Wayne Baruch, president of The Artisans Group, a construction, restoration, remodeling, and expert witness firm based in Hillsborough, N.J., wrote this letter to REMODELING regarding our report on testimony and lobbying by NAHB Remodelers in favor of legislation reforming the lead-paint rule.
Since our work as an expert witness involves dealing with lead-based paint, I cringe at NAHB’s self-serving, short-sighted efforts. Senator Inhofe’s efforts to cavalierly change laws typify the naïve, insufficiently informed regulator. (Editor's note: Sen. James Inhofe, R-Okla., is principal sponsor of the lead-paint reform bill in the Senate.)
In my RRP classes, I talk a bit about the ambiguity in the data and epidemiology and the bravado of those who say, “It’s just dust!” My preferred push-back is, “Lead is a neurotoxin, right? What neurotoxins occur in nature? Venom in some snake, insects, fish, and crustaceans, and botulism. If that dust were botulinum toxin, I dare you to clean it with your bare hand.” Raising the fear and “ick” factors is essential.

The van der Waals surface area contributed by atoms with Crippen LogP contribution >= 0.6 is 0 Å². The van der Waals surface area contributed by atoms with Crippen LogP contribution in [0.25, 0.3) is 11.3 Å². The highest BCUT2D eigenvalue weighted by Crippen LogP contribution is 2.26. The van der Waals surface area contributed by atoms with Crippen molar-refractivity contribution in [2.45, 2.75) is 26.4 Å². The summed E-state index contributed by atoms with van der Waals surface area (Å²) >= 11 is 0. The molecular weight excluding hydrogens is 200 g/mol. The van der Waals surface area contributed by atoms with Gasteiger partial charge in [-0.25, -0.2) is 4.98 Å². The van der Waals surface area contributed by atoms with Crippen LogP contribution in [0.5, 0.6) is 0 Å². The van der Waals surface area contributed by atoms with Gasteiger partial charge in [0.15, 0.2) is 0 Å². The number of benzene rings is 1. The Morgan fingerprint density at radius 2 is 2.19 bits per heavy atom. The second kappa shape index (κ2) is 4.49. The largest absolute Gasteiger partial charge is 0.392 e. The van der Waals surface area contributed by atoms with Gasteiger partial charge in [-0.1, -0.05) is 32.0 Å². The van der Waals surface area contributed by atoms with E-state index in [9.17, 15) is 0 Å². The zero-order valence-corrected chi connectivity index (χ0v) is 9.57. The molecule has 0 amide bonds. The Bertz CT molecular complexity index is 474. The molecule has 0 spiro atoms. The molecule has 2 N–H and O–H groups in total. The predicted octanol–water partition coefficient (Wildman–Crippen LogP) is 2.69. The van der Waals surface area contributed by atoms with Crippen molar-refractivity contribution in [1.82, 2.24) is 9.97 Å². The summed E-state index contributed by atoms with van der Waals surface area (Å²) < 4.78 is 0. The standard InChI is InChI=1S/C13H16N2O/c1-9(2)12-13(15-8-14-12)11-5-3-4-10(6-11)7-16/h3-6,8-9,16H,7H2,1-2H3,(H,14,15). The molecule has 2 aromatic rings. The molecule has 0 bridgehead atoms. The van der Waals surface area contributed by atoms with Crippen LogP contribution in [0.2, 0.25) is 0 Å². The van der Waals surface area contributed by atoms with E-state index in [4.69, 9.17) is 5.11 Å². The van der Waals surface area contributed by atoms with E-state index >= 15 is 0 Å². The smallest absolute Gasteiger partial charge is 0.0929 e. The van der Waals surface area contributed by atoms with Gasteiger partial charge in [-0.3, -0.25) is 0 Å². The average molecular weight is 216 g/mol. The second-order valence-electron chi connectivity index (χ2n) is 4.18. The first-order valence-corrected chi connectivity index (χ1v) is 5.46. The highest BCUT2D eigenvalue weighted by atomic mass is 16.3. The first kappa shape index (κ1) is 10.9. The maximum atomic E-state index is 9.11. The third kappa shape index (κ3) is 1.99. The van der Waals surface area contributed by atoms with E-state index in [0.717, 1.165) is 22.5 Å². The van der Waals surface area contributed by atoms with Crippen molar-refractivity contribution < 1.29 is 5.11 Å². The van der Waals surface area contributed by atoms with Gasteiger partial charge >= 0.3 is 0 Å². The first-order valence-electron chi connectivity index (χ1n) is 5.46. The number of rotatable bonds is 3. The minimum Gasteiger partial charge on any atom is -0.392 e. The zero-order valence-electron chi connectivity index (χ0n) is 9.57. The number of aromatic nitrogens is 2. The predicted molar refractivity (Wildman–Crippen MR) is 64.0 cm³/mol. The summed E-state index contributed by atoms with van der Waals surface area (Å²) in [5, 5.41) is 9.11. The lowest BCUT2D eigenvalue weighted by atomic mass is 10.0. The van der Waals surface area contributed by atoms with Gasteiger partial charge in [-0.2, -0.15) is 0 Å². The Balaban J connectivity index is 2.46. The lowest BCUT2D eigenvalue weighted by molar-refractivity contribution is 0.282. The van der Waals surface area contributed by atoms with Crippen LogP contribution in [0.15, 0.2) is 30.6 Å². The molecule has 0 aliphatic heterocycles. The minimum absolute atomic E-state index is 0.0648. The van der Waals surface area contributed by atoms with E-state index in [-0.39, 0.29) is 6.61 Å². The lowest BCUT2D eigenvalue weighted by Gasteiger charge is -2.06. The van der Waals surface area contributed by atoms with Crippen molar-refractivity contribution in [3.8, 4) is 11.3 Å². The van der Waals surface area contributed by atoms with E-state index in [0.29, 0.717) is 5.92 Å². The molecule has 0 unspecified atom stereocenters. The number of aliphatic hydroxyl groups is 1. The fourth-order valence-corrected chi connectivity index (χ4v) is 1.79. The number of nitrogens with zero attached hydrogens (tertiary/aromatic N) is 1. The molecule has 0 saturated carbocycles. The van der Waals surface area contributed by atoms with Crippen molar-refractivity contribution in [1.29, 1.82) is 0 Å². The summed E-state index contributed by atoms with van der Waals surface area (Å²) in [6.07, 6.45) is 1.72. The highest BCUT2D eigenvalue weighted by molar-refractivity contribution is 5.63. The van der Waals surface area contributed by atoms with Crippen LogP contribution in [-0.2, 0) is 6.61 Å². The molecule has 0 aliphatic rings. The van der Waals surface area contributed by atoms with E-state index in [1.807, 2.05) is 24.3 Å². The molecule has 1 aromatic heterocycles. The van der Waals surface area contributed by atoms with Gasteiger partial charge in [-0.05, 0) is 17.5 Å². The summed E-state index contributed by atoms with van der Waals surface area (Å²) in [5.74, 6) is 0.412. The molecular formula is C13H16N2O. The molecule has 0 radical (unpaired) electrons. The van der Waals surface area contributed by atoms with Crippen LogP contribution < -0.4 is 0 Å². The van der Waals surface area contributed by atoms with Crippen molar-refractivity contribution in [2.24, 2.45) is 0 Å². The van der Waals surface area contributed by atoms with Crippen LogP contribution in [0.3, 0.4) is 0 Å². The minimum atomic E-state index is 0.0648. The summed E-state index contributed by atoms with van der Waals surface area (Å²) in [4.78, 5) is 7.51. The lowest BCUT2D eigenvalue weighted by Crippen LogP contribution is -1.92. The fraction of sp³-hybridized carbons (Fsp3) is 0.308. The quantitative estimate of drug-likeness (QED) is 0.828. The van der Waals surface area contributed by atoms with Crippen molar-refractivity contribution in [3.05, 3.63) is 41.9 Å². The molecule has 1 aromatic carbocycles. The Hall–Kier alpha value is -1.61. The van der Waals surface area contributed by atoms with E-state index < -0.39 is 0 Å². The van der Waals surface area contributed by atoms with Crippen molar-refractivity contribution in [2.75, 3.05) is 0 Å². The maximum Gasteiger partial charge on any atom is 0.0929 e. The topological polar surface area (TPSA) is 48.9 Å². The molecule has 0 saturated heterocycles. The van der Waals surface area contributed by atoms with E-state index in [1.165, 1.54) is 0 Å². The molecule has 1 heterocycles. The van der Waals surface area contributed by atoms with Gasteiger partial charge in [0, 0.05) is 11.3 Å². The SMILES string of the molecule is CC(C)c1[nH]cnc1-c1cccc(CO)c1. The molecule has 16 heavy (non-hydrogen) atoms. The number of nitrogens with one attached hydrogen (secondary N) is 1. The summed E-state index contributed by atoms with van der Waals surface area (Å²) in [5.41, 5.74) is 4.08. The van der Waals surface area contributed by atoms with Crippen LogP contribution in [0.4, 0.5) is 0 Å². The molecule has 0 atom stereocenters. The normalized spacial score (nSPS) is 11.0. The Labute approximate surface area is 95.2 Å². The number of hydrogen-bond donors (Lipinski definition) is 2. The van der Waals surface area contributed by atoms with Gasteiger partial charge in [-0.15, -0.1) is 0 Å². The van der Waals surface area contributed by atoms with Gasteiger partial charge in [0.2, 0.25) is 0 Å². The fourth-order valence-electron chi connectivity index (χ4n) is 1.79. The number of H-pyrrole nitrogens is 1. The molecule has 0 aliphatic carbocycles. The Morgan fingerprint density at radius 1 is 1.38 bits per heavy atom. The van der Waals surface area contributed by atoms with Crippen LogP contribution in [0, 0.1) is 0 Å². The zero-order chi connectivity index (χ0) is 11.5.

Presumably, your research also shows that commercial buildings should be treated just like residences and that the “opt-out” for owner-occupied single-family homes should remain proscribed. NAHB and the senator are ignoring or don’t know about contractors’ duties under OSHA regulations and the fact that even if the “opt-out” were reinstated, neighbors of the home being remodeled have not waived their rights to be safer from lead toxicity. In our expert witness practice, I have cited a painter whose work contaminated neighbors’ properties, and would cite the owner who failed to avoid the spread of contaminants.
Remodelers build the cost and time for safety, cleanup, and protecting plantings into projects. Protecting the environment has to fit into the mix.
P.S.: If you do any follow-up work on the topic, you might want to reference a paper that I wrote two years ago.